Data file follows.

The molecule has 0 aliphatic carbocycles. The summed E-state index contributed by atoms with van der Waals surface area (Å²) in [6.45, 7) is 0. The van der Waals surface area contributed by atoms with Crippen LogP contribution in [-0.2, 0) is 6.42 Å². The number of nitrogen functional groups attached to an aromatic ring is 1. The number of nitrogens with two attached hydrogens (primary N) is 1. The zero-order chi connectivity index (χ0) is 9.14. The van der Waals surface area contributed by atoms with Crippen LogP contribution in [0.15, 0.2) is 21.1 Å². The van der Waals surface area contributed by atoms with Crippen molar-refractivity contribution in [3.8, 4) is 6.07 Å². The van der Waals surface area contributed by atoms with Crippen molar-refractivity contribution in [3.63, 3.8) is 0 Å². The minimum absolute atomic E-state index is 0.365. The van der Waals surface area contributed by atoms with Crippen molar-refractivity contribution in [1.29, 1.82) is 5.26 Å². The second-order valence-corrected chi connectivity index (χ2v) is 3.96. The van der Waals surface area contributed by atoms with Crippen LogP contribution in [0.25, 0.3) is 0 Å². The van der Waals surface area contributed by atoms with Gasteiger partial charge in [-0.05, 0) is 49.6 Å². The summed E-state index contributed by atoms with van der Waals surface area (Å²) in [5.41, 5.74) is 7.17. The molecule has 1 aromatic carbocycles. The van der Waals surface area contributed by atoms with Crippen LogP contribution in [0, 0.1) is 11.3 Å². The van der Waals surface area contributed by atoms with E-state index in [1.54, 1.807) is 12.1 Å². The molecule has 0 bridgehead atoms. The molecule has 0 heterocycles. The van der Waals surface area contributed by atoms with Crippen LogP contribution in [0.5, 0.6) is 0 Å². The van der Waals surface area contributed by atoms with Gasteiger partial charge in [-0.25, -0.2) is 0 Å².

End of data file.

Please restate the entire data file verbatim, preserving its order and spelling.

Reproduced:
The molecule has 0 aliphatic carbocycles. The summed E-state index contributed by atoms with van der Waals surface area (Å²) in [6.45, 7) is 0. The van der Waals surface area contributed by atoms with Crippen LogP contribution in [-0.2, 0) is 6.42 Å². The number of nitrogen functional groups attached to an aromatic ring is 1. The number of nitrogens with two attached hydrogens (primary N) is 1. The zero-order chi connectivity index (χ0) is 9.14. The van der Waals surface area contributed by atoms with Crippen LogP contribution in [0.15, 0.2) is 21.1 Å². The van der Waals surface area contributed by atoms with Crippen molar-refractivity contribution in [3.8, 4) is 6.07 Å². The van der Waals surface area contributed by atoms with Crippen molar-refractivity contribution in [3.63, 3.8) is 0 Å². The minimum absolute atomic E-state index is 0.365. The van der Waals surface area contributed by atoms with Crippen molar-refractivity contribution in [1.29, 1.82) is 5.26 Å². The second-order valence-corrected chi connectivity index (χ2v) is 3.96. The van der Waals surface area contributed by atoms with Crippen LogP contribution in [0.25, 0.3) is 0 Å². The van der Waals surface area contributed by atoms with Gasteiger partial charge in [-0.05, 0) is 49.6 Å². The summed E-state index contributed by atoms with van der Waals surface area (Å²) in [5.41, 5.74) is 7.17. The molecule has 1 aromatic carbocycles. The van der Waals surface area contributed by atoms with Crippen LogP contribution in [0, 0.1) is 11.3 Å². The van der Waals surface area contributed by atoms with E-state index in [1.54, 1.807) is 12.1 Å². The molecule has 0 bridgehead atoms. The molecule has 0 heterocycles. The van der Waals surface area contributed by atoms with Crippen LogP contribution in [0.5, 0.6) is 0 Å². The van der Waals surface area contributed by atoms with Gasteiger partial charge in [-0.25, -0.2) is 0 Å².